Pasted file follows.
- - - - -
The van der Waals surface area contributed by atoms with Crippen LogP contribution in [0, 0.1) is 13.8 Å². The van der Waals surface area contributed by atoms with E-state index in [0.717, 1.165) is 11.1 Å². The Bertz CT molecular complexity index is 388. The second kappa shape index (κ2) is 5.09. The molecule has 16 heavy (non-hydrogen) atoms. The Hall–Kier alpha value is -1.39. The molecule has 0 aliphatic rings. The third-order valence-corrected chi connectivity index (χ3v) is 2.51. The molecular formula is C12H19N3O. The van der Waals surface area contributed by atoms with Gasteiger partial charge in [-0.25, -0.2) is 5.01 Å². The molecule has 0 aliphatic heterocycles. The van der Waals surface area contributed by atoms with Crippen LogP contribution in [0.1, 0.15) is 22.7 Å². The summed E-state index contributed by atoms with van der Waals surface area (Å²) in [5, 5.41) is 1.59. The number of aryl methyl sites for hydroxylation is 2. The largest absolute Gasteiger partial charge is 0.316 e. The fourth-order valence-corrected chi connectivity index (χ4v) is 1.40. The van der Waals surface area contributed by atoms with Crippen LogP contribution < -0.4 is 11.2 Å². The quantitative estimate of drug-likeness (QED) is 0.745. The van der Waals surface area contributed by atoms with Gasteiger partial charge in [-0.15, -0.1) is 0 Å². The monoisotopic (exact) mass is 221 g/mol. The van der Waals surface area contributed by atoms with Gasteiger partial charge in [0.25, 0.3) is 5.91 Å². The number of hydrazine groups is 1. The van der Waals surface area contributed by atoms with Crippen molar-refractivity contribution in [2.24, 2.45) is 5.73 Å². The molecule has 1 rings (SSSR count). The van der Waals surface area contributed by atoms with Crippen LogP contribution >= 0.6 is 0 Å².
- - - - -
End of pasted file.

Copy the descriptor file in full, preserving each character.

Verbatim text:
The van der Waals surface area contributed by atoms with Crippen LogP contribution in [0, 0.1) is 13.8 Å². The van der Waals surface area contributed by atoms with E-state index in [0.717, 1.165) is 11.1 Å². The Bertz CT molecular complexity index is 388. The second kappa shape index (κ2) is 5.09. The molecule has 16 heavy (non-hydrogen) atoms. The Hall–Kier alpha value is -1.39. The molecule has 0 aliphatic rings. The third-order valence-corrected chi connectivity index (χ3v) is 2.51. The molecular formula is C12H19N3O. The van der Waals surface area contributed by atoms with Gasteiger partial charge in [-0.25, -0.2) is 5.01 Å². The molecule has 0 aliphatic heterocycles. The van der Waals surface area contributed by atoms with Crippen LogP contribution in [0.1, 0.15) is 22.7 Å². The summed E-state index contributed by atoms with van der Waals surface area (Å²) in [5, 5.41) is 1.59. The number of aryl methyl sites for hydroxylation is 2. The largest absolute Gasteiger partial charge is 0.316 e. The fourth-order valence-corrected chi connectivity index (χ4v) is 1.40. The van der Waals surface area contributed by atoms with Crippen LogP contribution < -0.4 is 11.2 Å². The quantitative estimate of drug-likeness (QED) is 0.745. The van der Waals surface area contributed by atoms with Gasteiger partial charge in [-0.15, -0.1) is 0 Å². The monoisotopic (exact) mass is 221 g/mol. The van der Waals surface area contributed by atoms with Gasteiger partial charge in [0.25, 0.3) is 5.91 Å². The number of hydrazine groups is 1. The van der Waals surface area contributed by atoms with Crippen molar-refractivity contribution in [2.24, 2.45) is 5.73 Å². The molecule has 1 rings (SSSR count). The van der Waals surface area contributed by atoms with Crippen LogP contribution >= 0.6 is 0 Å².